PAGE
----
963 F2d 1342 Milk 'N' More Inc v. D Beavert

963 F.2d 1342

MILK 'N' MORE, INC., a corporation, Plaintiff-Appellee,
Jack D. BEAVERT, Defendant-Appellant.

No. 88-2746.

United States Court of Appeals,
Tenth Circuit.

May 8, 1992.

view counter

Gregory M. Hopkins of Hopkins & Erwin, P.A., Little Rock, Ark., for defendant-appellant.


Thaine Q. Blumer and Rik N. Siro of Blumer & Nally, Kansas City, Mo., for plaintiff-appellee.


Before HOLLOWAY and McWILLIAMS, Circuit Judges, and BABCOCK, District Judge.*

HOLLOWAY, Circuit Judge


After examining the briefs and the appellate record, this panel has determined unanimously that oral argument would not materially assist the determination of this appeal. See Fed.R.App.P. 34(a); 10th Cir.R. 34.1.9. The case is therefore ordered submitted without oral argument.


Defendant-appellant Jack D. Beavert (Beavert) appeals an order remanding this breach of contract action to a Kansas state court. The order was based on the court's view that the remand was required by an enforceable forum selection clause in the agreement. We agree and affirm.


* Under the 1986 written contract, Beavert agreed to lease, with an option to purchase, some convenience stores from plaintiff-appellee Milk 'N' More, Inc. (Milk 'N' More), in southwestern Arkansas. A clause in the agreement provided that:


The parties herein have mutually agreed that said lease and the purchase option agreement contained herein, where applicable, shall be governed by the laws of the State of Kansas and the parties further agree that venue shall be proper under this agreement in Johnson County, Kansas.

view counter

I R. Doc. 1, Ex. A at 7 (emphasis added).


The instant suit was commenced by Milk 'N' More in the state District Court of Johnson County, Kansas. Following removal by Beavert, the district court was confronted with a motion by Beavert to transfer the suit to the United States District Court for the Western District of Arkansas, or alternatively to stay the proceedings until completion of litigation pending in Arkansas. About a month later, Milk 'N' More filed a motion for the federal court in Kansas to remand the case to the state District Court of Johnson County, Kansas, arguing that Milk 'N' More was entitled to such remand under the clause quoted above. Milk 'N' More maintains that the clause is a valid and enforceable forum selection clause.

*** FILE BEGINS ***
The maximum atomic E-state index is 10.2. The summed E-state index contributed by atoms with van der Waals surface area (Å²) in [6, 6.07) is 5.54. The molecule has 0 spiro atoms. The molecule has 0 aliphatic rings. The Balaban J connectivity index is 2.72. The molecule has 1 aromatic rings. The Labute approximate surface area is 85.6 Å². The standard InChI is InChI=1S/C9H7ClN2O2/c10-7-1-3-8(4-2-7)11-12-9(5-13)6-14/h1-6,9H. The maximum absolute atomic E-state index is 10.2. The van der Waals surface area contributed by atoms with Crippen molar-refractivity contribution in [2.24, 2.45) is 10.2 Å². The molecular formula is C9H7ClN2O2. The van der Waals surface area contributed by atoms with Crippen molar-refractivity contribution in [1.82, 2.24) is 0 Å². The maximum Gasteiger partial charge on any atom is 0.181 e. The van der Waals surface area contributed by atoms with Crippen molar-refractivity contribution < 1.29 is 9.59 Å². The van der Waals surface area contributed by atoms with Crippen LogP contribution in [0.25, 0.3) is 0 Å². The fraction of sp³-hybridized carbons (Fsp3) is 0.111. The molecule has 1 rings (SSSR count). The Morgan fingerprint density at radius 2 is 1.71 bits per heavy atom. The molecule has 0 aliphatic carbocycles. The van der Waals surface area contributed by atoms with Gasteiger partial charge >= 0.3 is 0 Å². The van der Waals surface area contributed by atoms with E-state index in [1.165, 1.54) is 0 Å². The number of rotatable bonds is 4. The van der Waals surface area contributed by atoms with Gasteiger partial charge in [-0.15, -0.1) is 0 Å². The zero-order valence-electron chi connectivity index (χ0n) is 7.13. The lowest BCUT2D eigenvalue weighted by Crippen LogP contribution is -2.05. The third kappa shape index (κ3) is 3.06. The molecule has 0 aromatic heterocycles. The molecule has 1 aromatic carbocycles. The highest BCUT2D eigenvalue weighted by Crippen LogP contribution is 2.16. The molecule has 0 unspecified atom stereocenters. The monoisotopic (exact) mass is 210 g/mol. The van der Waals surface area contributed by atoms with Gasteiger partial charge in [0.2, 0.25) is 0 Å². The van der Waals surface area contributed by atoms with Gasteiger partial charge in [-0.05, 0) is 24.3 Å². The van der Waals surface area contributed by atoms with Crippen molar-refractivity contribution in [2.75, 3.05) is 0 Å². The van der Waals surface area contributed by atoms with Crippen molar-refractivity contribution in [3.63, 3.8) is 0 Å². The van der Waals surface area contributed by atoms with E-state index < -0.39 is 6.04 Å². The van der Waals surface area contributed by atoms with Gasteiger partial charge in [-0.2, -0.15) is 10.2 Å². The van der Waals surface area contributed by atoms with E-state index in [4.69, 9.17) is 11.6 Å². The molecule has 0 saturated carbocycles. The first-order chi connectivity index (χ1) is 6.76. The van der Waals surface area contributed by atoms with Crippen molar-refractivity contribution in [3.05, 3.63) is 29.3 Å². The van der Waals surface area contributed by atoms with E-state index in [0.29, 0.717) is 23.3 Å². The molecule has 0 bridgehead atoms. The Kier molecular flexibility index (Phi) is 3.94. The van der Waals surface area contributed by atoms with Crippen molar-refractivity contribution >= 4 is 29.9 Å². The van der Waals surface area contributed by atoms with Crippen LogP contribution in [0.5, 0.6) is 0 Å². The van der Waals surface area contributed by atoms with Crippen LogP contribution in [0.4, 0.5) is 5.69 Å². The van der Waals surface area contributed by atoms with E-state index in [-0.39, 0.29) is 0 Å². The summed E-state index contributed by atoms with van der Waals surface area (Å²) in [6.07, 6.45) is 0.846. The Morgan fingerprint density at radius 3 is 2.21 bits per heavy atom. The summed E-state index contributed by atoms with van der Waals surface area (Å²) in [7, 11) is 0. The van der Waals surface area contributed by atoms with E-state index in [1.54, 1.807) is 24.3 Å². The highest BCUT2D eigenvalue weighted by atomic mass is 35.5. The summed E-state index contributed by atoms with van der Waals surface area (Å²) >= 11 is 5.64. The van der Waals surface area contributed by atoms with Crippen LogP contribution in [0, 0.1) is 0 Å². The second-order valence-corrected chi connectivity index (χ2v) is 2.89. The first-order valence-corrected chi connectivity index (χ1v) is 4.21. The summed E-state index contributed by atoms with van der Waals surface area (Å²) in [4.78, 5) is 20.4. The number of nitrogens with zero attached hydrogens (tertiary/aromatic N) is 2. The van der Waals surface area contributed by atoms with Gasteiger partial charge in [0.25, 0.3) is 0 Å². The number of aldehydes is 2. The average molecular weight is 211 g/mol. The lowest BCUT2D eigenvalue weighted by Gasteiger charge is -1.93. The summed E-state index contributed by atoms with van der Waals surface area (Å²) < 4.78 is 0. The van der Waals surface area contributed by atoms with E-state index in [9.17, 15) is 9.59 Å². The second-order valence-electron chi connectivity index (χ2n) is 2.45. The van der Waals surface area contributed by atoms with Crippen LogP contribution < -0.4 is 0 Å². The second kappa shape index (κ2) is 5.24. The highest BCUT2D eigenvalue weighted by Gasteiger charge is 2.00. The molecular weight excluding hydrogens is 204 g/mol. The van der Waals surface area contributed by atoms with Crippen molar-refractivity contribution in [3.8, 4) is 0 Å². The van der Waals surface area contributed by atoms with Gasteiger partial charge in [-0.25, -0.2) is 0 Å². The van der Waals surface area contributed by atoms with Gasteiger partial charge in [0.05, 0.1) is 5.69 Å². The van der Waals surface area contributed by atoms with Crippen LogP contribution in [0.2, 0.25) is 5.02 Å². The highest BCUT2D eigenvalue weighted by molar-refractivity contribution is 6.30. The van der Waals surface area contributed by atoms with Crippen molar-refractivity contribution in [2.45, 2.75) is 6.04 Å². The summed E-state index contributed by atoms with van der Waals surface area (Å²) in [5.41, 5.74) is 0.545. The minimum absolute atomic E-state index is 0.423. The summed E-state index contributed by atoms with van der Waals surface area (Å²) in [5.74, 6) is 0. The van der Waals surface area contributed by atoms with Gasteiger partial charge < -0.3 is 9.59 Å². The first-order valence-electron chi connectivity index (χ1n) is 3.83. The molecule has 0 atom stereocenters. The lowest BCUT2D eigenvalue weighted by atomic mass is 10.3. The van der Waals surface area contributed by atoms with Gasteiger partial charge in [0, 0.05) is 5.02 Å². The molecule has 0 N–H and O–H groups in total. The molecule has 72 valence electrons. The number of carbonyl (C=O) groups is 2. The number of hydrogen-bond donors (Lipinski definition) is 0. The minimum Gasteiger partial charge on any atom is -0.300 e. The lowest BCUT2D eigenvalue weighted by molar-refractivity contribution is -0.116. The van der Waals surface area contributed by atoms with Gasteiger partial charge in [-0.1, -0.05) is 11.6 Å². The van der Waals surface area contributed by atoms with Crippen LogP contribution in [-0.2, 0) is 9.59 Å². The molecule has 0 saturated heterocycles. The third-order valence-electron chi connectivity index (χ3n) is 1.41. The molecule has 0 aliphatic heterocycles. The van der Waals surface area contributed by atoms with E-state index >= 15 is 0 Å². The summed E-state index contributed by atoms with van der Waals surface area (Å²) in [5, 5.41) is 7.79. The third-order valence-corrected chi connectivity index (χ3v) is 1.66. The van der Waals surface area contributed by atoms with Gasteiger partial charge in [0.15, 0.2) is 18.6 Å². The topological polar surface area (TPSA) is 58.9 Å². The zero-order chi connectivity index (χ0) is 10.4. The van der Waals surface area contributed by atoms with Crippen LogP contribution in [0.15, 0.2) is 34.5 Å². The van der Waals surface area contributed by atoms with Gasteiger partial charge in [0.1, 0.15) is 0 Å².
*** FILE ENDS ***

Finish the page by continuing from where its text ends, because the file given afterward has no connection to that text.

The federal district court granted the motion to remand on the ground that the contractual agreement contained an enforceable forum selection clause, relying on the principle that forum selection clauses are "prima facie valid and should be enforced" unless shown to be unreasonable. The Bremen v. Zapata Off-Shore Co., 407 U.S. 1, 10, 92 S.Ct. 1907, 1913, 32 L.Ed.2d 513 (1972); see I R. Doc. 20, at 1. Concluding that the provision was intended to benefit Milk 'N' More, the district court reasoned that forum selection clauses "should be enforced when invoked by the party for whose benefit they are intended." Furry v. First Nat'l Monetary Corp., 602 F.Supp. 6, 9 (W.D.Okla.1984); see I R. Doc. 20, at 2. The district court said that Beavert's motion to transfer or stay was moot in view of its decision to grant the motion to remand, and accordingly the motion to transfer or stay was denied. I R. Doc. 20, at 3.


On appeal, Beavert contends that the district judge erred in construing the clause as a mandatory agreement between the parties to resolve any disputes under the contract exclusively in the state court in Johnson County, Kansas; he says instead that the clause should have been construed as merely a permissive designation on venue. Beavert also contends that the district judge failed to properly consider his motion to transfer or stay the action.